Serial entrepreneur Sasha Allen Walton is Editor-in-Chief of Northend Agent’s Newspaper, Connecticut’s largest and longest-published African American newspaper. She’s also Founder of Sasha’s Whole Earth and Bird’s Eye Media. MetroHartford Alliance Content Manager Nan Price spoke with Sasha to learn about her entrepreneurial journey and how she simultaneously runs more than one business.

NAN PRICE: As someone running several businesses, how do you make that all align?

SASHA ALLEN WALTON: There is no balance. Each of my businesses is focused on creating safe space for Black and Brown people to be heard, to be healed, and to be held. That is the balance and how those things intertwine.

A lot of days I’m solely focused on Northend Agent’s. I compartmentalize and strategically plan my efforts so I can give each of my other businesses the time and energy they need to grow.

The alignment comes from recognizing your rhythm as an entrepreneur and being okay knowing it’s not going to be balanced. I’m going to show up to the best of my ability. I can’t do everything, because that means I’m not going to excel at the things I’m good at doing. I’m giving the bare minimum if I’m doing everything. So, when I need to, I’m going to say, that is not my ministry. I can’t do that. I need to outsource or bring in somebody else.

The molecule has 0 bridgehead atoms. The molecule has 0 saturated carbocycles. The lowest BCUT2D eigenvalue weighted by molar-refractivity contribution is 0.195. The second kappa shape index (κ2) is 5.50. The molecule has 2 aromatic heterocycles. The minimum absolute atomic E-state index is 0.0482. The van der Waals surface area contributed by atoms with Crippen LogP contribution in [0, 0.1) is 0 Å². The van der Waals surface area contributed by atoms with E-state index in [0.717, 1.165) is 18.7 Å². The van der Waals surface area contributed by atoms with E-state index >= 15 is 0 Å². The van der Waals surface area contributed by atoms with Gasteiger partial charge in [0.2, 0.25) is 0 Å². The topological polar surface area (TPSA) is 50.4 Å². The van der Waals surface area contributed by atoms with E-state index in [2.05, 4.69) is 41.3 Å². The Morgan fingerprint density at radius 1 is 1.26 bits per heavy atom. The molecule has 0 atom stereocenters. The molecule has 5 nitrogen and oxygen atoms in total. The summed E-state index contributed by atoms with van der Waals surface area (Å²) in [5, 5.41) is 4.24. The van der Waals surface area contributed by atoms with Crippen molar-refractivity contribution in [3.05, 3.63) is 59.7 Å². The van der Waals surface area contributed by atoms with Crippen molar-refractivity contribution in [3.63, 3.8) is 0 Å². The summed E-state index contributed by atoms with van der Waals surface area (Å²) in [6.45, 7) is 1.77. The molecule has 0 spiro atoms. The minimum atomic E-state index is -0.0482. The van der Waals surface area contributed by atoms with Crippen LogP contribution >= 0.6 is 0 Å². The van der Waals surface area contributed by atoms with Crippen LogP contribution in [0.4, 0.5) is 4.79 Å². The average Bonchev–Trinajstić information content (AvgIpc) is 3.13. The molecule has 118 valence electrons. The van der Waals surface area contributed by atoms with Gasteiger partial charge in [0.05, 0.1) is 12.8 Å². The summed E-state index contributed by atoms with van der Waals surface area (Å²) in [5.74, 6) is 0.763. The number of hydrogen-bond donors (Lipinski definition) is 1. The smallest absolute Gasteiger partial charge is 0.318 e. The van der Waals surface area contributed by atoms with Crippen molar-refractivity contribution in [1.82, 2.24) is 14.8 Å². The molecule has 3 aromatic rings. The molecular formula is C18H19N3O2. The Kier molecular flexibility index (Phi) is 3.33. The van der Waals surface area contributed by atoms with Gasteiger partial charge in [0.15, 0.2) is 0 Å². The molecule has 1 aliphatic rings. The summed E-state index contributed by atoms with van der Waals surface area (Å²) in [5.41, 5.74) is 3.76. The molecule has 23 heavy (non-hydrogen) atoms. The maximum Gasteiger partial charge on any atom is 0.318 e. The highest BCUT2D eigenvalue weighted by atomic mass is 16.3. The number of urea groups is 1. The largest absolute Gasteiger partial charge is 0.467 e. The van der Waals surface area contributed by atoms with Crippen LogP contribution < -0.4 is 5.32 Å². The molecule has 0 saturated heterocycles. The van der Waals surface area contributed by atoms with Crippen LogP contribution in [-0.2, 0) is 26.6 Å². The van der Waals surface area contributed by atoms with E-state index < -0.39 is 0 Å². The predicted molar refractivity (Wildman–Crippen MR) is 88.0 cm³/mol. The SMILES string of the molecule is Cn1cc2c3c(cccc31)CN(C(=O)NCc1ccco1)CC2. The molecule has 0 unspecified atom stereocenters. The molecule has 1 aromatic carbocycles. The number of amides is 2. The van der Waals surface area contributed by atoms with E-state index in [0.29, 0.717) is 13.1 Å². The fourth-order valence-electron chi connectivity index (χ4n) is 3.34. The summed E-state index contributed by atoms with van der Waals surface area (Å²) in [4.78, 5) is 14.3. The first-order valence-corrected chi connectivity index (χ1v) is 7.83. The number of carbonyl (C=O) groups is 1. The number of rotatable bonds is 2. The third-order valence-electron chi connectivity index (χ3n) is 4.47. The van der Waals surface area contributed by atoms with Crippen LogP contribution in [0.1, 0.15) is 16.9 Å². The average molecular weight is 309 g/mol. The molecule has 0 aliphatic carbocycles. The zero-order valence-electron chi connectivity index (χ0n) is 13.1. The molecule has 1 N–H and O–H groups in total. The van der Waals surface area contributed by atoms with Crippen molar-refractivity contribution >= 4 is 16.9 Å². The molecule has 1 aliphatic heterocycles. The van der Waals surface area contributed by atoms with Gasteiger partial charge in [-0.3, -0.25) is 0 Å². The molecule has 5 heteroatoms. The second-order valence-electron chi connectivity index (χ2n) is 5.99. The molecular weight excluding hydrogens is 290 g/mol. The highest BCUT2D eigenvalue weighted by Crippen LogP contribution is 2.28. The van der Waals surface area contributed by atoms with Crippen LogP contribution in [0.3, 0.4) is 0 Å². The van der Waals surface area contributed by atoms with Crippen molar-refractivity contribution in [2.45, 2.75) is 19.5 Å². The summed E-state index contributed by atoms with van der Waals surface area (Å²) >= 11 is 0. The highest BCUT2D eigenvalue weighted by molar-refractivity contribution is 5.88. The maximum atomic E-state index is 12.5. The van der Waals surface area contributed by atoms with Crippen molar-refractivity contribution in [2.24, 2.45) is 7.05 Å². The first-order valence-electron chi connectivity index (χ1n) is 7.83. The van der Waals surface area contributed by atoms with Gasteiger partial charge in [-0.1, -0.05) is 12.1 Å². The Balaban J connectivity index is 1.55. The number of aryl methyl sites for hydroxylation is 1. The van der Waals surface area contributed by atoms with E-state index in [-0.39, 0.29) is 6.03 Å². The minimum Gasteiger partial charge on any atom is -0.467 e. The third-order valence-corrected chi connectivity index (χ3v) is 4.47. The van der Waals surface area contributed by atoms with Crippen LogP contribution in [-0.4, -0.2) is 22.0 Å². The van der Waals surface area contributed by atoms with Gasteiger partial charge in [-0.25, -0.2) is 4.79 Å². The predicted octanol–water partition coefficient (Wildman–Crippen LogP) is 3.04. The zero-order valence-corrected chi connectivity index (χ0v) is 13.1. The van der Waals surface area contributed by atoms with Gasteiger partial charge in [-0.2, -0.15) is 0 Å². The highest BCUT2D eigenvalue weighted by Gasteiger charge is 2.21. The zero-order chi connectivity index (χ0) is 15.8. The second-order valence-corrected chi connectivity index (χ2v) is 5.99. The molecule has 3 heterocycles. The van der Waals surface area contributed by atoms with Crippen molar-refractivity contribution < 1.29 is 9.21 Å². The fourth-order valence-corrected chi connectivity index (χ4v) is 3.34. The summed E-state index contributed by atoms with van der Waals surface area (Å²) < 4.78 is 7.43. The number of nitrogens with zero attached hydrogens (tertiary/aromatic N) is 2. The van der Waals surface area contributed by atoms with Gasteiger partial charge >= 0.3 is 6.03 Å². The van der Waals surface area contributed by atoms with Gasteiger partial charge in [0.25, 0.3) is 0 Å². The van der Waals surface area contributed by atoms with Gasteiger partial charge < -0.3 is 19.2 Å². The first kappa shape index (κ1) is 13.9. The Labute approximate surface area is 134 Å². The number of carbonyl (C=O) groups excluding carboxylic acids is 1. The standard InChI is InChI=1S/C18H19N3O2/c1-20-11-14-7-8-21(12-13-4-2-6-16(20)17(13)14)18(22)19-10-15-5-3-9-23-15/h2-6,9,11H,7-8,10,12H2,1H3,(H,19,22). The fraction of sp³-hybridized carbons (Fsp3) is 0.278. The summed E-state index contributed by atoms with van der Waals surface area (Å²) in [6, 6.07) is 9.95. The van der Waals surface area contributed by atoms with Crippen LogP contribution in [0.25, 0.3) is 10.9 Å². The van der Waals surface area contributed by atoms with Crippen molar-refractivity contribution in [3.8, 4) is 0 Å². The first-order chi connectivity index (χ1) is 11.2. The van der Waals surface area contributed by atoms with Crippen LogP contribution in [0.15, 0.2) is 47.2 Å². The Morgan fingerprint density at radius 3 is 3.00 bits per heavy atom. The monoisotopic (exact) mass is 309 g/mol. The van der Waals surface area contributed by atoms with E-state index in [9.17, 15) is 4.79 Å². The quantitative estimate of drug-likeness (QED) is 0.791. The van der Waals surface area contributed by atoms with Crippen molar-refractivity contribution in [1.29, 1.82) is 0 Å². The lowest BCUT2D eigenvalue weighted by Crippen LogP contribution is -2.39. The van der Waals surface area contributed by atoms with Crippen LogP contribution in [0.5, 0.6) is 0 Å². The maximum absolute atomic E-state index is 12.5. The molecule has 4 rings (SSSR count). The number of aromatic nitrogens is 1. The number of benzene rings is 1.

Also, making time to do nothing is so important as an entrepreneur, because we don’t get paid just because we showed up. And sometimes when we think about doing something for ourselves, we think we’re going to miss out on revenue. But I know I’m no good to myself or these businesses if I haven’t fully allowed myself to “replenish my tank.”

NAN: Can you share some other entrepreneurial lessons learned?

SASHA: I have no problem saying: that’s not going to work for me and I have no problem being the bad guy. You have to be comfortable being a bad guy as an entrepreneur. Sometimes you have to lean in and be honest about what is and isn’t going to work for you in your business. That may mean suggesting someone takes their business elsewhere because it’s not a good fit. It’s recognizing that all money is not good money.

I’ve also learned that I’m not afraid to take a risk because I believe in this principle: I will reinvent myself as many times as I need to. So, if this version of Sasha doesn’t work with this business, I’ll reconfigure and go back to the drawing board.

Also, if I reinvent myself, that doesn’t mean I’m failing—I’m learning lessons and figuring out how to move forward and get back in alignment. And, if it doesn’t work, I know I’m going to survive.

If something isn’t working, it may not be your season for that particular thing. It doesn’t mean you’re not skilled; it may not be the right timing. For me, every time the timing hasn’t been right, I’ve grown as an entrepreneur and as a human being. And when the timing came right, I was better prepared for that thing.

I’ve learned to be okay with having fun with myself through this process. There is no blueprint. Everyone can give you advice about entrepreneurship but it’s one of those things that’s really hands on.

Read the entire interview at Innovation Destination Hartford.